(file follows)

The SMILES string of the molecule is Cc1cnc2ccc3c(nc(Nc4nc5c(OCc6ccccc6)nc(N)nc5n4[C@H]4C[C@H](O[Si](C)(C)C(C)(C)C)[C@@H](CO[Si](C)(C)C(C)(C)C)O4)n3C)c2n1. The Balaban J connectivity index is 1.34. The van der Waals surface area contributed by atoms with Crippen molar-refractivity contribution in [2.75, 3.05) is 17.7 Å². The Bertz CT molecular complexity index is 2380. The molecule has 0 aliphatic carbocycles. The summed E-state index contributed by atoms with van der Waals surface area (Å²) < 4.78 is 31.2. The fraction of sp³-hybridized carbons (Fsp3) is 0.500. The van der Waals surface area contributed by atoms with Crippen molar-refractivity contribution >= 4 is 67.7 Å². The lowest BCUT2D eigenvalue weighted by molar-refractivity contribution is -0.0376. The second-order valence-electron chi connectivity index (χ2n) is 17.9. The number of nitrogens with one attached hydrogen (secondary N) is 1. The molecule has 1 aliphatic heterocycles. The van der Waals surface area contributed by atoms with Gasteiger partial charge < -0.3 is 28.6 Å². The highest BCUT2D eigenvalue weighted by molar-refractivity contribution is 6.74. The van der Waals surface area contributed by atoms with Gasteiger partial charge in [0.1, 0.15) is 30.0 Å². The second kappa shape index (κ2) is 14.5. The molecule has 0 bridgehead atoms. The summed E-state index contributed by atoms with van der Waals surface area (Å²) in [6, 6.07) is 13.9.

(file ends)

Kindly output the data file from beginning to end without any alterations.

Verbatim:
The SMILES string of the molecule is Cc1cnc2ccc3c(nc(Nc4nc5c(OCc6ccccc6)nc(N)nc5n4[C@H]4C[C@H](O[Si](C)(C)C(C)(C)C)[C@@H](CO[Si](C)(C)C(C)(C)C)O4)n3C)c2n1. The Balaban J connectivity index is 1.34. The van der Waals surface area contributed by atoms with Crippen molar-refractivity contribution in [2.75, 3.05) is 17.7 Å². The Bertz CT molecular complexity index is 2380. The molecule has 0 aliphatic carbocycles. The summed E-state index contributed by atoms with van der Waals surface area (Å²) < 4.78 is 31.2. The fraction of sp³-hybridized carbons (Fsp3) is 0.500. The van der Waals surface area contributed by atoms with Crippen molar-refractivity contribution >= 4 is 67.7 Å². The lowest BCUT2D eigenvalue weighted by molar-refractivity contribution is -0.0376. The second-order valence-electron chi connectivity index (χ2n) is 17.9. The number of nitrogens with one attached hydrogen (secondary N) is 1. The molecule has 1 aliphatic heterocycles. The van der Waals surface area contributed by atoms with Gasteiger partial charge < -0.3 is 28.6 Å². The highest BCUT2D eigenvalue weighted by molar-refractivity contribution is 6.74. The van der Waals surface area contributed by atoms with Gasteiger partial charge in [0.1, 0.15) is 30.0 Å². The second kappa shape index (κ2) is 14.5. The molecule has 0 bridgehead atoms. The summed E-state index contributed by atoms with van der Waals surface area (Å²) in [6, 6.07) is 13.9.